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    I believe you can pick up most of it, by just following along, but not all of it. Things like variable assignment, and naming schemes seems to be hard for most people to pick up on.

    That... and most people want to stick to their own naming schemes and resist what others do :)

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    awfief

    Re: when in rome()

    from: awfief
    date: Feb. 6th, 2008 10:46 pm (UTC)
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    This also puts the burden on the very people you're trying to release the burden from. I've often heard "how can we get more x to do y?" Whether x is "women" or "people of color" or "volunteers" and y is "vote" or "join our organization" or "commit code", the answer is pretty simple:

    Make them want it
    and
    Make it easy

    I think people already want to, although that's a problem too. Making it easier is where Brian's going with this. I think having templates is nice, guidelines are nice too.

    The wikipedia-like nature is interesting....very often I find myself wanting to change other people's codes, and it may be something minor like "take out the hard coding of that number and put it in a variable" -- minor, but may require a few hours of grepping and making sure I'm not reusing a variable and making sure it's used in all the right places.

    So I could see the value in having it be truly open.

    As you say, it creates a bottleneck for review and release. Except it doesn't create the bottleneck, it *moves* the bottleneck.

    You hit the nail on the head with better regression testing. I think honestly that is where the focus needs to be. Have tons of regression tests, and a patch gets committed to the release branch if the software still "works" after that commit.

    Reply | Parent | Thread

    commits to tests

    from: dmarti
    date: Feb. 1st, 2008 12:07 am (UTC)
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    How about: as a new contributor, you can commit all you want to /tests, and if a future commit makes one of your tests fail, or if you submit a patch that makes one of your tests go from fail to pass, you're in?

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    Brian "Krow" Aker

    Re: commits to tests

    from: krow
    date: Feb. 1st, 2008 12:30 am (UTC)
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    That would be interesting. I've always thought it would be in the best interest of most companies to create test cases for open source projects that they rely on.

    Why?

    Make your application a part of the regression system. I've floated this several times to different audiences, but I have never had anyone bite on it.

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    awfief

    Re: commits to tests

    from: awfief
    date: Feb. 6th, 2008 10:46 pm (UTC)
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    That *is* a smart idea.....

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    Formatting

    from: acdha
    date: Feb. 1st, 2008 12:49 am (UTC)
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    Have you considered supplying a config file for one of the common reformatting tools? I've been using perltidy and html tidy this way for long enough to have considered having some sort of pre-commit hook which would automatically reformat code before submitting it.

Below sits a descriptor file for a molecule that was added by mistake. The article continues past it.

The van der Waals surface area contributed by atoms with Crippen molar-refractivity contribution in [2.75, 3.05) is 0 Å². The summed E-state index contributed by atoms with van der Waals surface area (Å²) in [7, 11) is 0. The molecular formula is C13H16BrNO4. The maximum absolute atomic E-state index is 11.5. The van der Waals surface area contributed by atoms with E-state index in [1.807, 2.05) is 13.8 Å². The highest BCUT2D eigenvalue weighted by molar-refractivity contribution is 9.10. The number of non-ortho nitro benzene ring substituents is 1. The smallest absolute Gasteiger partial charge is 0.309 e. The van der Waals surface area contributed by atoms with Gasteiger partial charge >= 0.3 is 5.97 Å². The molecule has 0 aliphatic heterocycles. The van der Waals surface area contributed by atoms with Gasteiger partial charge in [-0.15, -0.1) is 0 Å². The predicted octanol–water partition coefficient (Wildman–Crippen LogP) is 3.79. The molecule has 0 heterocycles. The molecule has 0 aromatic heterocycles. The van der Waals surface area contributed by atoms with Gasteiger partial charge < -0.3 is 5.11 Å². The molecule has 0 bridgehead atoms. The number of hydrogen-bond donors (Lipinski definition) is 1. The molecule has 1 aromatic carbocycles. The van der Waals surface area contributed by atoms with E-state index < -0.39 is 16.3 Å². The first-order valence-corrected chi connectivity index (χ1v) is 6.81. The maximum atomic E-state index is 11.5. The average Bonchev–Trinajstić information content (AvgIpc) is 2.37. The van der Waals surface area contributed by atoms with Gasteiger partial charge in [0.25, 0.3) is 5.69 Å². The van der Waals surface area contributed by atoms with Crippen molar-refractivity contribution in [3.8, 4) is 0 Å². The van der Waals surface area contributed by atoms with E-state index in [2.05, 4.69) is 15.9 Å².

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    Brian "Krow" Aker

    Re: Formatting

    from: krow
    date: Feb. 1st, 2008 02:34 am (UTC)
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    I've thought about doing this in the past... but it scares me just a bit to have a formatter run like that. I use ident via vim, but it only gets things mostly right.

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    Re: Formatting

    from: acdha
    date: Feb. 1st, 2008 02:54 am (UTC)
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    Yes - I have been quite impressed with what perltidy can handle but I still wouldn't use it without a backup. It seems like it would be useful to wrap the commit process so it would do a compiler test / lint, reformat with a backup file (which your VCS ignores) and give up if either step fails (e.g. copy the .bak file over the reformatted one and ask you to fix it).

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    Dúshlán

    About Release

    from: shadymist
    date: Feb. 1st, 2008 02:54 am (UTC)
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    (please bear in mind I may be misinterpreting the problems specified due to my lack of programming knowledge...)

    If you don't know yet if you can fully trust committed versions, but you don't want to make people wait for you to post them, can you not just allow for a secondary link marking it as "beta" with some note that it's user-updated? This would only be helpful in regards to the first stated issue, but you could possibly have the notes request volunteers to test and comment publicly so newcomers can see the results and decide if it's worth downloading the un-Brian-verified updated version?

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    awfief

    Re: About Release

    from: awfief
    date: Feb. 6th, 2008 10:49 pm (UTC)
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    Or, um, take your own medicine -- make a commit an implicit fork? (or branch, in cvs terms).

    ie, have your system have approved people, and those commits by approved people get into the base / next release, no questions asked. Then have those of us who aren't approved make an implicit fork.

    So you can have "libmemcache_SHEERI_00001" or whatever. Some system to merge branches might be nice, so I can have my changes from yesterday merged with your changes from today, and do a one-command download to my system. :)